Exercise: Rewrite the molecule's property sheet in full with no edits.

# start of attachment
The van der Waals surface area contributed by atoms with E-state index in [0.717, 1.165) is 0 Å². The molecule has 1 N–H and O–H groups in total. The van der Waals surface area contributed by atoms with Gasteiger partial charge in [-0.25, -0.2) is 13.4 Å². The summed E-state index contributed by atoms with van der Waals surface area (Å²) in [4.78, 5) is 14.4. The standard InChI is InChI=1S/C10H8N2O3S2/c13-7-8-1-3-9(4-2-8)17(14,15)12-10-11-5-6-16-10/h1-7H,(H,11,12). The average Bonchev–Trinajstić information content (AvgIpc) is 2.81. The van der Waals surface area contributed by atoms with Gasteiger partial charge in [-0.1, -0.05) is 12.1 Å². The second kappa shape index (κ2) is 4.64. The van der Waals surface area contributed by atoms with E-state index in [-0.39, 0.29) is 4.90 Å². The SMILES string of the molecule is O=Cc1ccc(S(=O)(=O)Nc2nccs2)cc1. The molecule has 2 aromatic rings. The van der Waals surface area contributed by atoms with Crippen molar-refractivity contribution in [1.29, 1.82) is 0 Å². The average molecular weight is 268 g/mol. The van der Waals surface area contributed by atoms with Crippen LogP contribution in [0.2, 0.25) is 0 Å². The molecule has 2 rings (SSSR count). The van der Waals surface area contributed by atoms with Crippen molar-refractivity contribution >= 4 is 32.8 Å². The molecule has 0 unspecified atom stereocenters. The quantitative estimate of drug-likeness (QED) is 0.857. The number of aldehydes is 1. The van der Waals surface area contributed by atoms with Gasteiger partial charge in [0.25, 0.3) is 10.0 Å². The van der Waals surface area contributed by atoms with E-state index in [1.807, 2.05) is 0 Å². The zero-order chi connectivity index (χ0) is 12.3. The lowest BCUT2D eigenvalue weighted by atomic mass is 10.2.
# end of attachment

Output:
The van der Waals surface area contributed by atoms with E-state index in [0.717, 1.165) is 0 Å². The molecule has 1 N–H and O–H groups in total. The van der Waals surface area contributed by atoms with Gasteiger partial charge in [-0.25, -0.2) is 13.4 Å². The summed E-state index contributed by atoms with van der Waals surface area (Å²) in [4.78, 5) is 14.4. The standard InChI is InChI=1S/C10H8N2O3S2/c13-7-8-1-3-9(4-2-8)17(14,15)12-10-11-5-6-16-10/h1-7H,(H,11,12). The average Bonchev–Trinajstić information content (AvgIpc) is 2.81. The van der Waals surface area contributed by atoms with Gasteiger partial charge in [-0.1, -0.05) is 12.1 Å². The second kappa shape index (κ2) is 4.64. The van der Waals surface area contributed by atoms with E-state index in [-0.39, 0.29) is 4.90 Å². The SMILES string of the molecule is O=Cc1ccc(S(=O)(=O)Nc2nccs2)cc1. The molecule has 2 aromatic rings. The van der Waals surface area contributed by atoms with Crippen molar-refractivity contribution in [1.29, 1.82) is 0 Å². The average molecular weight is 268 g/mol. The van der Waals surface area contributed by atoms with Crippen LogP contribution in [0.2, 0.25) is 0 Å². The molecule has 2 rings (SSSR count). The van der Waals surface area contributed by atoms with Crippen molar-refractivity contribution >= 4 is 32.8 Å². The molecule has 0 unspecified atom stereocenters. The quantitative estimate of drug-likeness (QED) is 0.857. The number of aldehydes is 1. The van der Waals surface area contributed by atoms with Gasteiger partial charge in [0.25, 0.3) is 10.0 Å². The van der Waals surface area contributed by atoms with E-state index in [1.807, 2.05) is 0 Å². The zero-order chi connectivity index (χ0) is 12.3. The lowest BCUT2D eigenvalue weighted by atomic mass is 10.2.